The Rabbit in the Moon
This post should really start back in 2015, when an interest in The Great British Menu turned into intriguing watching in the form of one ‘Hair Metal Chef’ representing the North East. The level of creativity and imagination that went into Michael O’Hare’s dishes was nothing short of awesome, and I knew full well that a visit to his restaurant – The Man Behind the Curtain would be on the cards. Needless to say it is still there…and based on this visit, I can assure you it will not be going away! However, I soon realised that after capturing his first Michelin Star in 2015 it was going to be a little more difficult to get that sought after reservation. Consequently, as you can imagine when I heard he had opened another restaurant in Manchester…I was in there like a shot.
Named after a Japanese fairytale, The Rabbit in the Moon is a venture from the team at The Man Behind the Curtain, but with a focus on East Asian cuisine. Headed up by Chef Luke Cockerill, and still only age 21 (I can say ‘only’…I’m getting on a bit now) this Chef is clearly passionate and going somewhere, based on this truly unique dining experience.
Described as ‘Space Age Asian’, I really didn’t have too much of a clue what to expect from The Rabbit in the Moon. I had caught the odd tweet of quite frankly awe-inspiring dishes, but to be fair nothing could have prepared me for this restaurant. Located in the Urbis Building (also housing the National Football Museum), you enter via a single door, into the start of what I can only describe as a ‘culinary adventure’.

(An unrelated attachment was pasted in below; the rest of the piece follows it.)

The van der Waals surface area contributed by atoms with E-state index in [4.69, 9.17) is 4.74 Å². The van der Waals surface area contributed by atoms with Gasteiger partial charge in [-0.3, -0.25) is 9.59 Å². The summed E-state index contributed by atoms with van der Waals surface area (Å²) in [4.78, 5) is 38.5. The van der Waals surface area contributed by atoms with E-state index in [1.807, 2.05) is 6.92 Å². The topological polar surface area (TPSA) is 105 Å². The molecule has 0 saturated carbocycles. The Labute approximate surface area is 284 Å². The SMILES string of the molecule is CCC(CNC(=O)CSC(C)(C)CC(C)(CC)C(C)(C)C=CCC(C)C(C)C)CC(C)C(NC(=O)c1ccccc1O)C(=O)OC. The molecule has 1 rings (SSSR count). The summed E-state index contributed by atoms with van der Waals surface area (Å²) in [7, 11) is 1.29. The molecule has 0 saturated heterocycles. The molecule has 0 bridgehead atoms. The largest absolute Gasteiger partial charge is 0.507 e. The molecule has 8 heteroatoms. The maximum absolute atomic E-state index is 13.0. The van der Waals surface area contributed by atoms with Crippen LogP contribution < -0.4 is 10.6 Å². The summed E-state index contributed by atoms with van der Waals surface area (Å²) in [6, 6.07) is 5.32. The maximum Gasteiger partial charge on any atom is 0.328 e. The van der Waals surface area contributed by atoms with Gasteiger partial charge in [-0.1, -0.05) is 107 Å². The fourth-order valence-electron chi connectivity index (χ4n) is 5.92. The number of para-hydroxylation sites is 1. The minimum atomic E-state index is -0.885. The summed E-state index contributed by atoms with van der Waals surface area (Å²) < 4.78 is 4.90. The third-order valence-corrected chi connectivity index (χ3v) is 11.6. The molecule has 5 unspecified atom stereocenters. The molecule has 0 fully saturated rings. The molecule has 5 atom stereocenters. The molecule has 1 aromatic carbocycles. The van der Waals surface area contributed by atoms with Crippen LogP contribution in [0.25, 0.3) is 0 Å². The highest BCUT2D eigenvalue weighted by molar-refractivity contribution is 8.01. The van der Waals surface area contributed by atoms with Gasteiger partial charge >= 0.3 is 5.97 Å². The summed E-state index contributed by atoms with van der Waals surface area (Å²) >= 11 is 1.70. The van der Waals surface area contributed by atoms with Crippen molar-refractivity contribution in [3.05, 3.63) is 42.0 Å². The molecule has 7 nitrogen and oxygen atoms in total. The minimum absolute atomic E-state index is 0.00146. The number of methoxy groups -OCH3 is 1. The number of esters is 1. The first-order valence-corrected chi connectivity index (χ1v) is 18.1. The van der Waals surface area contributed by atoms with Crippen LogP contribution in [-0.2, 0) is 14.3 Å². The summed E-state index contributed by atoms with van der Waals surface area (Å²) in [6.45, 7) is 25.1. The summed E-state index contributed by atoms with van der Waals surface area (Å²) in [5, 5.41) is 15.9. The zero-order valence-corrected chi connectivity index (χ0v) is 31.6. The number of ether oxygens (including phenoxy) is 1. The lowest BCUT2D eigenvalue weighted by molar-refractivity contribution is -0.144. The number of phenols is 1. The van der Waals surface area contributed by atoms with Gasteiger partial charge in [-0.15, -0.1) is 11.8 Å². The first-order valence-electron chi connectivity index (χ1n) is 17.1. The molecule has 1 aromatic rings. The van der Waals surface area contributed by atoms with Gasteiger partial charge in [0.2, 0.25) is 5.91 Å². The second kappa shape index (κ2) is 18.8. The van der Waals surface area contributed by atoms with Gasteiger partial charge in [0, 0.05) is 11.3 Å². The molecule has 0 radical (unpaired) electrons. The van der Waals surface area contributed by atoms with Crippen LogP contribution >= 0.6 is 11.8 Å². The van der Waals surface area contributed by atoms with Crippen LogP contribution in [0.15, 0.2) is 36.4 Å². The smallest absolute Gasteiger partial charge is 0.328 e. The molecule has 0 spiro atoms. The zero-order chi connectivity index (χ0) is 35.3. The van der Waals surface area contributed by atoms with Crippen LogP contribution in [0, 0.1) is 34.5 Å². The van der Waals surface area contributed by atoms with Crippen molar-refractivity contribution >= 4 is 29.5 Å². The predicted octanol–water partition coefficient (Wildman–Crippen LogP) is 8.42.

A warm welcome, and a glass of complimentary Sake in hand, we are escorted to a lift. Transported six floors up (but to be fair it could have been a completely other world) we are again greeted and shown into a modern and ‘space age’ type bar area/floor. It’s at this point that everything starts to get a little hazy as quite frankly there is so much to take in, and I go into sensory overload – either that or the cocktails of bastardised gin and salted caramel apple wine kick in very quickly. While the wine is too sweet for my tastebuds, I will say that the G & T is inspired, and if it hadn’t been quite as pricey (£12) I would have been downing them all night.
Being my natural nosy self, it is very evident that the attention to detail is one of the key factors at The Rabbit in the Moon; from the interiors including books on Japanese culture and the Phaidons city guide to Tokyo, amazing rabbit graffiti artwork and black toilet roll (I am being serious here!) to what I would say carefully selected staff – some fantastic tattoos going on and I loved the uniformed aprons!
After about 15 minutes we are back up on our feet and being escorted downstairs to the dining area – seating approximately 30 it is well laid out, and that combined with carefully positioned mirrors, make the space feel open and airy. A good thing, because as views go on a 5th floor it’s a little limited (ok you’re trying to look through almost opaque glass). Having read a few reviews before I went, this comes up regularly and the lack of natural light. However, it is a beautiful sunny day and this assists, although a view of the sunset would have added to the experience (look at me being all romantic…yeah right!)